@ChrisPerkinsDnD the group I DM went from 4 to 7 players recently, any tips on ensuring a smooth game with a group of that size?— Eddy Luten (@EddyLuten) June 10, 2016
Remind players to be ready when their turns come up in combat. https://t.co/qg8DQiC43o— (((Chris Perkins))) (@ChrisPerkinsDnD) June 10, 2016
Ask them to look up their stuff. "How does this spell work?" Don't wait til you use it! Look it up while you wait! https://t.co/RTIbTPoLlD— Matthew Colville (@mattcolville) June 10, 2016
Sounds like a reasonable, sensible thing, right?
For some God-awful reason, getting players to focus on the situation at-hand and be ready for when their turn comes around might as well be herding cats. Over 30 years, and I can count the people who are ready to go when their turn comes up on one fucking hand, and I'll have digits left over.
It is a known issue that most players tune out of a tabletop RPG's goings-on when they are not immediately and directly involved or concerned, and getting them to do so without a full-scale breakdown and rebuild of their psychology (as is done in Boot Camp, or worse) is a Pyrrhic deed at best.
It's a matter of engagement. Quite simply, they have to be involved from start to finish on things of direct and immediate relevance to them and their characters. Game Masters who don't lay on and keep up that pressure get this disengagement problem, compounded by the idea that this is more of a social time than a focused group activity because we do it for entertainment (and, because it's not a sport, doesn't get the same respect for task focus and group responsibility that sports do despite requiring the same).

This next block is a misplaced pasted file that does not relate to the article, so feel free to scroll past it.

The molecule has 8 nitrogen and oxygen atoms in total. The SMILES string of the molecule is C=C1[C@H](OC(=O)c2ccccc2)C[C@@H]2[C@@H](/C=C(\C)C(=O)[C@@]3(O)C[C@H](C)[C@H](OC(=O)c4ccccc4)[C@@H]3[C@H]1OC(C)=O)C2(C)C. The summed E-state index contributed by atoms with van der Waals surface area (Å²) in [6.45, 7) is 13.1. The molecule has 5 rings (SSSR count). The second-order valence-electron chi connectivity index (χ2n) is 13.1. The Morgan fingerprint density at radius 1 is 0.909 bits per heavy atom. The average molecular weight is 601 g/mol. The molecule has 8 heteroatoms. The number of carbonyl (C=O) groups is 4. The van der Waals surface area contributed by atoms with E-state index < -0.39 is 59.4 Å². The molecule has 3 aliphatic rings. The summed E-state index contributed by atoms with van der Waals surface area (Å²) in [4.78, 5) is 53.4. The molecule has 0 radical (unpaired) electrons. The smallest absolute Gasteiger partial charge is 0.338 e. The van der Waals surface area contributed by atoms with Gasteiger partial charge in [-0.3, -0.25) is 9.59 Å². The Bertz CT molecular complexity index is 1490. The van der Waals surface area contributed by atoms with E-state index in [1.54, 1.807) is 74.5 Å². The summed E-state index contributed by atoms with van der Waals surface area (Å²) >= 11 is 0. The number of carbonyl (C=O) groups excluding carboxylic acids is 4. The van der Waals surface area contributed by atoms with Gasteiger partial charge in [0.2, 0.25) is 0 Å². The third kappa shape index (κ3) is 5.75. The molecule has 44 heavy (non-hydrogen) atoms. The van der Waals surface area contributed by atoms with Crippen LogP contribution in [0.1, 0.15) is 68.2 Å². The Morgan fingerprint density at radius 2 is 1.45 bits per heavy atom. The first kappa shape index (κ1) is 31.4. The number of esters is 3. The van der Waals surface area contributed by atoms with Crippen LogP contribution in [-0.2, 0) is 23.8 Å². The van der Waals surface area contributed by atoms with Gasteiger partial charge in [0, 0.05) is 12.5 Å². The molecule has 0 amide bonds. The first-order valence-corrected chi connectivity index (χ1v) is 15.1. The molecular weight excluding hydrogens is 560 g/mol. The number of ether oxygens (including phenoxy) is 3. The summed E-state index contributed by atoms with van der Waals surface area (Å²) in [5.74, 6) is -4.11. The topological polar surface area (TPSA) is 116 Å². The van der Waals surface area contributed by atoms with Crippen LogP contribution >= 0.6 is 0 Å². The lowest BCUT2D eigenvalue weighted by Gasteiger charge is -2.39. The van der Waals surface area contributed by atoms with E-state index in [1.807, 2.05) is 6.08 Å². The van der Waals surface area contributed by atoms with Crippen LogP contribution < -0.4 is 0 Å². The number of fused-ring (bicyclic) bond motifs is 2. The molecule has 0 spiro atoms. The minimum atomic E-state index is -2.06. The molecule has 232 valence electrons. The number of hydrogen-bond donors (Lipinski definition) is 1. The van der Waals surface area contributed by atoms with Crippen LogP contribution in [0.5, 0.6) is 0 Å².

There is something about tabletop RPGs that gets folks to forget that they require the same focused attention that tabletop wargames and boardgames do, and I notice that individual campaigns that look like wargames on the table don't have this problem as often. That, in the short term, is the real solution: less bullshit, more proper game procedure and obvious tools thereof at hand. Break out the maps, the miniatures, and the charts. Take the play-acting, plot-anxiety, and other frustrated actor/writer bullshit out behind the shed and beat it to death with a rusty lead pipe.
Remember the Feedback Loop. That's how you bring and keep the pressure on the players. "What do you do?" should be coming out of your mouth hundreds of times per hour, and it should because it forces players back into focusing on what's going on at the table. Fuck the storytelling nonsense; you're running a GAME. The game is a test of the players' skill, a challenge to overcome the obstacles before them and achieve their objectives. If they aren't engaged, then they aren't challenged- and that, buddy-boy, is entirely on you. They came to play a fucking game. GIVE THEM A FUCKING GAME!